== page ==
Sioux Falls, SD
Local doctors say you shouldn't be overly alarmed about a new strain of the flu.
Two children in Pennsylvania and Indiana were diagnosed with H3N2 but have recovered. Still, doctors say it's important to protect yourself from deadly flu viruses.
"Because this is a lethal virus. This virus can kill on its own an otherwise completely healthy person," Dr. Wendell Hoffman said.
Doctor Hoffman, an infectious disease specialist at Sanford Health, says the best weapon to fight the flu comes in the form of a needle or mist. The Centers for Disease Control recommends everyone older than six months be vaccinated.
"They've tried targeting the most vulnerable in the past to be the ones primarily vaccinated, and it's increasingly recognized that we all can potentially carry this virus without even knowing it," Hoffman said.
While the vaccine can be life-saving, different strains of the flu can pop up. That's already happened twice this flu season.
"That influenza virus that affected both of these children had a gene from the H1N1 pandemic strain, which mixed together with other viruses in the swine because swine classically are called mixing vessels," Hoffman said.
Hoffman said he doesn't think the new H3N2 flu that sickened two children in Pennsylvania and Indiana will lead to a pandemic, like H1N1 did a couple years ago.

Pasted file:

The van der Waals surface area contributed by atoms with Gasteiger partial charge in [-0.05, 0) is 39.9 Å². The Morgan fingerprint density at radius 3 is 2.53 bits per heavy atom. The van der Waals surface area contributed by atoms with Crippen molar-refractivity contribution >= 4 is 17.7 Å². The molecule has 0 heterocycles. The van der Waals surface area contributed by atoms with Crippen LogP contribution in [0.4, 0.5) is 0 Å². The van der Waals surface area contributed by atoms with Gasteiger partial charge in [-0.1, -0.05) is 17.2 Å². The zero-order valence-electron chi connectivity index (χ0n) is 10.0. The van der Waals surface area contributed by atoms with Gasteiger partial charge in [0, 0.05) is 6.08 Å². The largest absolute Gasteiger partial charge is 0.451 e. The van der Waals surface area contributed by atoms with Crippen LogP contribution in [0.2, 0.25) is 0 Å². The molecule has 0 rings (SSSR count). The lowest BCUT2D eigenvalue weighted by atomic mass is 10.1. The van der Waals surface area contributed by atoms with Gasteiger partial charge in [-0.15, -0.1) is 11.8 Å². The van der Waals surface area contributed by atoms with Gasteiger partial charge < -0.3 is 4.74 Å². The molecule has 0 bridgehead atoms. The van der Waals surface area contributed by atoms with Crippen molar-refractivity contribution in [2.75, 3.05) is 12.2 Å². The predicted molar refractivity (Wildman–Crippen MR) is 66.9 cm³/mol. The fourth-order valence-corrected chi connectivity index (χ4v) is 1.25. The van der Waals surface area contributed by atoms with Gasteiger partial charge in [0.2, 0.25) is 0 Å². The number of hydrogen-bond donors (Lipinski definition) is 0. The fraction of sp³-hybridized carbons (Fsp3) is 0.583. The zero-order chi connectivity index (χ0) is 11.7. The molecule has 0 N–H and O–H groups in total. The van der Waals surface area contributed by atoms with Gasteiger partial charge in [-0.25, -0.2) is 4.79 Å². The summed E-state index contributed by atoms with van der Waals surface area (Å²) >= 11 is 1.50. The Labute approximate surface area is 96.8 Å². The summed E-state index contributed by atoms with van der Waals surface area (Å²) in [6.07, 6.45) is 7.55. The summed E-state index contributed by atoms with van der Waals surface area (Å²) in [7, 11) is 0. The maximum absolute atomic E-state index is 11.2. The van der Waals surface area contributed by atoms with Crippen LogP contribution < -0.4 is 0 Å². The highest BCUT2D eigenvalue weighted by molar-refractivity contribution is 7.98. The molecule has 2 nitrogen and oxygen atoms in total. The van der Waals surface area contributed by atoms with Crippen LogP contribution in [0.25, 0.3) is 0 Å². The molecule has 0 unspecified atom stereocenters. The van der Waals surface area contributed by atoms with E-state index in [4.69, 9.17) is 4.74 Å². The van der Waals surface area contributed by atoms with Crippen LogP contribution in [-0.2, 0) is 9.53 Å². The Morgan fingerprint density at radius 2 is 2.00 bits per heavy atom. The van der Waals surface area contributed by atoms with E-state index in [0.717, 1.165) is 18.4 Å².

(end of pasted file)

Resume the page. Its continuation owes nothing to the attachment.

"It ended with these two cases. There's no evidence that it went beyond. So, it's not like they're concerned about a new pandemic strain," Hoffman said.
Even without a pandemic though, the flu can be deadly. That's why Hoffman insists you should be vaccinated.
"If you're not going to get the vaccine yourself, if you don't see the wisdom in that, then do you see the wisdom in protecting the people around you? Most of the time that message resonates," Hoffman said.
It's a message that could help prevent deaths and illness in the upcoming flu season.
In addition to the flu vaccine, you can also protect yourself by washing your hands with soap or using hand sanitizer before eating, keeping your hands away from your eyes, nose, and mouth, and using a tissue when you cough or sneeze.